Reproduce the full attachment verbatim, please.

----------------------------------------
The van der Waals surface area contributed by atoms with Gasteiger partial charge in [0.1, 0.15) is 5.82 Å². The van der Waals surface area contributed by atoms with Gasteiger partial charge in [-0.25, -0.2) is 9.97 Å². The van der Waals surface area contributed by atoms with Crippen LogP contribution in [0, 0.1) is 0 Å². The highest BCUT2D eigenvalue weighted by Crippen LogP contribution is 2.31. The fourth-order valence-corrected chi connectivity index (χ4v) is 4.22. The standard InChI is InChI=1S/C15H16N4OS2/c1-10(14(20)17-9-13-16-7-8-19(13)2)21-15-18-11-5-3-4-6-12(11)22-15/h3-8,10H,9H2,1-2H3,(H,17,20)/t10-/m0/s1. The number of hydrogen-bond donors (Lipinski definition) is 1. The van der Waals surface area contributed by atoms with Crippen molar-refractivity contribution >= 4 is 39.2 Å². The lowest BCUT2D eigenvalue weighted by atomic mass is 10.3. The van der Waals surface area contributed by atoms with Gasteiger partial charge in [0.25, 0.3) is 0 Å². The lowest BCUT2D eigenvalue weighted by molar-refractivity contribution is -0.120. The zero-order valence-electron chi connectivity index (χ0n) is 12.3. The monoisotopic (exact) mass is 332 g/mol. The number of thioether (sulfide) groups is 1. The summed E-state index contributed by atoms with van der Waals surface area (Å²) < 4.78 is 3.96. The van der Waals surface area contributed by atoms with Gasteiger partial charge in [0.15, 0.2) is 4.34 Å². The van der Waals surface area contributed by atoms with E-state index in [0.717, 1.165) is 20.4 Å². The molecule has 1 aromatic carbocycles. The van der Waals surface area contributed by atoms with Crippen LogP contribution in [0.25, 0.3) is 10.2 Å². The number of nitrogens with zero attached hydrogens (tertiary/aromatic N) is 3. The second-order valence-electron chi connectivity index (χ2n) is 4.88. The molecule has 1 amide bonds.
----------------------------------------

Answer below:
The van der Waals surface area contributed by atoms with Gasteiger partial charge in [0.1, 0.15) is 5.82 Å². The van der Waals surface area contributed by atoms with Gasteiger partial charge in [-0.25, -0.2) is 9.97 Å². The van der Waals surface area contributed by atoms with Crippen LogP contribution in [0, 0.1) is 0 Å². The highest BCUT2D eigenvalue weighted by Crippen LogP contribution is 2.31. The fourth-order valence-corrected chi connectivity index (χ4v) is 4.22. The standard InChI is InChI=1S/C15H16N4OS2/c1-10(14(20)17-9-13-16-7-8-19(13)2)21-15-18-11-5-3-4-6-12(11)22-15/h3-8,10H,9H2,1-2H3,(H,17,20)/t10-/m0/s1. The number of hydrogen-bond donors (Lipinski definition) is 1. The van der Waals surface area contributed by atoms with Crippen molar-refractivity contribution >= 4 is 39.2 Å². The lowest BCUT2D eigenvalue weighted by atomic mass is 10.3. The van der Waals surface area contributed by atoms with Gasteiger partial charge in [0.25, 0.3) is 0 Å². The lowest BCUT2D eigenvalue weighted by molar-refractivity contribution is -0.120. The zero-order valence-electron chi connectivity index (χ0n) is 12.3. The monoisotopic (exact) mass is 332 g/mol. The number of thioether (sulfide) groups is 1. The summed E-state index contributed by atoms with van der Waals surface area (Å²) < 4.78 is 3.96. The van der Waals surface area contributed by atoms with Gasteiger partial charge in [0.15, 0.2) is 4.34 Å². The van der Waals surface area contributed by atoms with E-state index in [0.717, 1.165) is 20.4 Å². The molecule has 1 aromatic carbocycles. The van der Waals surface area contributed by atoms with Crippen LogP contribution in [0.25, 0.3) is 10.2 Å². The number of nitrogens with zero attached hydrogens (tertiary/aromatic N) is 3. The second-order valence-electron chi connectivity index (χ2n) is 4.88. The molecule has 1 amide bonds.